The future of the Maritime Single Window

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How to look into the future?  Let’s try to do some disruptive thinking Food for thought at 2014 years End? (The considerations hereunder do not hold or represent any AnNa opinion)

What's up in 2014? The Declaration of Athens in May. The Transport Ministers fostered Blue Belt and European maritime space without borders. The European Parliament approved the new European Commission. 15 years after the Erika Disaster DG MOVE and EMSA presented the EU Union Maritime Information and Exchange System. The IMO approved compulsory electronic reporting for ships. Most EU Member States keep putting major efforts in promoting e-Government.   In the meantime, in most major European towns, we can see the future. At the mall or shopping streets.

Let’s talk about the future of maritime transport. It's the world's most important transport axis and not very likely to loose that position. Is it ripe for disruption? Does digitalisation force this industry to meet its Napster?

For those who are not hip to the online music world, Napster practically destroyed the record industry when it made it possible for people to share their music collections, for free, with other Internet users – without paying the band, the record label, the distributor or the retailer.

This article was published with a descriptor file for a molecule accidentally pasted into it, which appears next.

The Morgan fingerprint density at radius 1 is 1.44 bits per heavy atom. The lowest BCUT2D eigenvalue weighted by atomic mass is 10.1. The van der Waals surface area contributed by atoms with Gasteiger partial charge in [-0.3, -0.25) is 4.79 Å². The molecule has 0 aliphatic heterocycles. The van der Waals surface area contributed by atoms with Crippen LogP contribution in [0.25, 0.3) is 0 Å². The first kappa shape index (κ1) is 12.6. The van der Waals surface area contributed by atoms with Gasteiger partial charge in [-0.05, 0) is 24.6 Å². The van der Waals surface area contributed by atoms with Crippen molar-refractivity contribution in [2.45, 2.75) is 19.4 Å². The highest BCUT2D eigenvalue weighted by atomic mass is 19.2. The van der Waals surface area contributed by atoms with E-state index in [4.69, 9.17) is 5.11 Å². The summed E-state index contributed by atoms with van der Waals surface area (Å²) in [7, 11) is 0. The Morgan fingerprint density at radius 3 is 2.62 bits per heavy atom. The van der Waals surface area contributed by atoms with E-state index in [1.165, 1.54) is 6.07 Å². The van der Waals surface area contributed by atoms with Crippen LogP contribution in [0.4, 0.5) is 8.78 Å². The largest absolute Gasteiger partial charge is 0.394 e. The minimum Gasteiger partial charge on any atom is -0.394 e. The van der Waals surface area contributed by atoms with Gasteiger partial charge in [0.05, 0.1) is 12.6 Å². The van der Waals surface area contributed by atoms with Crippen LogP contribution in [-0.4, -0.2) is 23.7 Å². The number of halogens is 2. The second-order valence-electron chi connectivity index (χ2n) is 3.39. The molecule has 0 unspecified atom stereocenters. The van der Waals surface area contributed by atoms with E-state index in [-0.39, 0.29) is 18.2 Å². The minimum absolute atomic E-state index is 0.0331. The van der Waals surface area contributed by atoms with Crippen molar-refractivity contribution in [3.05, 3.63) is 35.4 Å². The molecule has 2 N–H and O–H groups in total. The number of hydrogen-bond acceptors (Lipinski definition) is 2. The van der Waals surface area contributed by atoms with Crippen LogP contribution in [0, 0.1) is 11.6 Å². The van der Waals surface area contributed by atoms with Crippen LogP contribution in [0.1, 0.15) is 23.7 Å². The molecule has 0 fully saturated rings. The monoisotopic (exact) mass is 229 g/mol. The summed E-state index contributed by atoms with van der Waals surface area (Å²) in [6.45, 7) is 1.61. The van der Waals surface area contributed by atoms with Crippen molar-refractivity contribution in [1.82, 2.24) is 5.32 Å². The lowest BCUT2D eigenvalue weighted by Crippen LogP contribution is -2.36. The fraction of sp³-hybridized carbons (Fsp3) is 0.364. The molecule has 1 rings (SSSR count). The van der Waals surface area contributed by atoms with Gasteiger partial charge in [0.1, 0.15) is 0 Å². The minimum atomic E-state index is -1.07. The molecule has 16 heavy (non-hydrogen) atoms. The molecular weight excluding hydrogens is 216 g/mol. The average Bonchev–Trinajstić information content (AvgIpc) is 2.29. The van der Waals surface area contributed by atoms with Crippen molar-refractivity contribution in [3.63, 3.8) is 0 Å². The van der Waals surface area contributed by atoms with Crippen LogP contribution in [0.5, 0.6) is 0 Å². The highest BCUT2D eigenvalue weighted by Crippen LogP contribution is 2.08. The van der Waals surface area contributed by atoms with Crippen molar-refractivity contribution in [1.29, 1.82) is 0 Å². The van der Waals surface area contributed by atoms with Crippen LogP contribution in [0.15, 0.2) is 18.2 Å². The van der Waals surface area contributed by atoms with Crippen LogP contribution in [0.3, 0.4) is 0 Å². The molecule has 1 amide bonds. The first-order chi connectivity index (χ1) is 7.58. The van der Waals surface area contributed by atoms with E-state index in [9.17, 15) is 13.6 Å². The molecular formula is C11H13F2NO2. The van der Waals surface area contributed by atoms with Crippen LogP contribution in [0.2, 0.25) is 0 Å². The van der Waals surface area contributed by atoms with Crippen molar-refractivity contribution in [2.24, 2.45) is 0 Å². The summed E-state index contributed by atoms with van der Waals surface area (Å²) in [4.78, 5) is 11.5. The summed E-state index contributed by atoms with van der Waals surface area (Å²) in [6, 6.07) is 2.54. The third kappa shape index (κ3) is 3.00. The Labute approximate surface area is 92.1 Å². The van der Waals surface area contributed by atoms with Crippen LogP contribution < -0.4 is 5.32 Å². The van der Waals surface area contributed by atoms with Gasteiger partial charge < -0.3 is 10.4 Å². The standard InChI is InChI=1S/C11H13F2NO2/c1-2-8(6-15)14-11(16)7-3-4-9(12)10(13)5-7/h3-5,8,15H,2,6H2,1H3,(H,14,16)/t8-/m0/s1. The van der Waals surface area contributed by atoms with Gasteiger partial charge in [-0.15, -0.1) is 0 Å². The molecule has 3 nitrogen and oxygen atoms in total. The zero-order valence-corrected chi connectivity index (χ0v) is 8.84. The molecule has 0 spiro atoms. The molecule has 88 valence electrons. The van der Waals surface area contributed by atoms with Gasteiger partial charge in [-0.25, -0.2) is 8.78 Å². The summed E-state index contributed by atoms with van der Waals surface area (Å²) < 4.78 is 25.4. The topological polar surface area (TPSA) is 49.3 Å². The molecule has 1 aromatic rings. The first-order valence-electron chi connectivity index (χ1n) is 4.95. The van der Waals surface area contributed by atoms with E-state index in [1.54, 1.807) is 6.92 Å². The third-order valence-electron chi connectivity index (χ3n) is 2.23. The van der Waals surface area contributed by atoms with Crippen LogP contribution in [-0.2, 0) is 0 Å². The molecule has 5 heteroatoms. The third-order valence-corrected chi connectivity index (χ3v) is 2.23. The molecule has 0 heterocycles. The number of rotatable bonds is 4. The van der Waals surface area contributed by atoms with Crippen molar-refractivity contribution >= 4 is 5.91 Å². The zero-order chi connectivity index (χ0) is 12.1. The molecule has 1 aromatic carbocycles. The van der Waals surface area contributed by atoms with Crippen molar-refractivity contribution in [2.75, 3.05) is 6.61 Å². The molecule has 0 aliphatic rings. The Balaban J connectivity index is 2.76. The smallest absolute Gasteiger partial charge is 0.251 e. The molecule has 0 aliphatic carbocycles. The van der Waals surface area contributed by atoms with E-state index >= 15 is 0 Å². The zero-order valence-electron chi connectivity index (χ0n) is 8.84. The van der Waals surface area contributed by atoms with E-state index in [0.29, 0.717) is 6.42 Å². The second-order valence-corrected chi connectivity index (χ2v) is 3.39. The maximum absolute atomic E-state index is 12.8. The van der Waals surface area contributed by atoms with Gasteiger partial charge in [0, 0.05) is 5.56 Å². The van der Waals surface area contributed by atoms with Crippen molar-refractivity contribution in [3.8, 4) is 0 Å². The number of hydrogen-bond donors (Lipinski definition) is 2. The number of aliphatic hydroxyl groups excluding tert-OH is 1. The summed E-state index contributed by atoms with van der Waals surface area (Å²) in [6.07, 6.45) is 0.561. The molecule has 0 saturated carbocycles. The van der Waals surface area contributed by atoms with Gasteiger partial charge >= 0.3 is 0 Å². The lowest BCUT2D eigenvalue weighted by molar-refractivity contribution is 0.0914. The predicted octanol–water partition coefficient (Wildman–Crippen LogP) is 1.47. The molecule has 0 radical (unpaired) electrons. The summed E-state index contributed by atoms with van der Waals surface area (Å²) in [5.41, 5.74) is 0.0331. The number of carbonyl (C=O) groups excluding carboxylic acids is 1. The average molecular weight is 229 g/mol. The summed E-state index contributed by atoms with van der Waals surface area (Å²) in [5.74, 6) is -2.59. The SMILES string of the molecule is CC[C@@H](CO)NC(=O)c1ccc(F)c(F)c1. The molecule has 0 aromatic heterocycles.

The Internet has practically destroyed the print media, too. It has made it so cheap and so easy to distribute text in digital form that no old-style publishing business can resist it. Newspapers sales are sinking. Bookstores are closing. Directories and databases are all abandoning dead trees for the fluid freedom of fast-moving electrons. 

An Open-Source Solution

Which brings us to the Apple store. 

"What's the problem," asked a confident young woman with an iPad in her hand. I explained that one of her email programs wasn't working properly. The woman took some digital notes... or checked some boxes. After a brief set of interrogatories, she announced: "A technician will be with you soon. Most likely, he'll already know what the problem is." 

He would most likely know because he had probably seen it before. And the iPad had set him up for it. The information fed into the iPad helped the machine identify a range of possible problems and solutions. The technician must have had a fair idea – even before he saw the "patient" (the laptop computer) – what was wrong and what to do about it. 

Most actors in the logistics chain do not have unusual reporting formalities problems. They have the same problems most other actors have. Similarly, most administrations do not have rare systems architecture problems; they have the kinds of problems most other administrations have. 

These problems can be fingered in just a few questions asked by a competent clerk... tested with a few additional questions... instantly assigned probability scores for the accuracy of the diagnosis... and given additional probabilities for the effect of suggested Maritime Single Window (MSW) applications to facilitate trade or enhance logistics interoperability.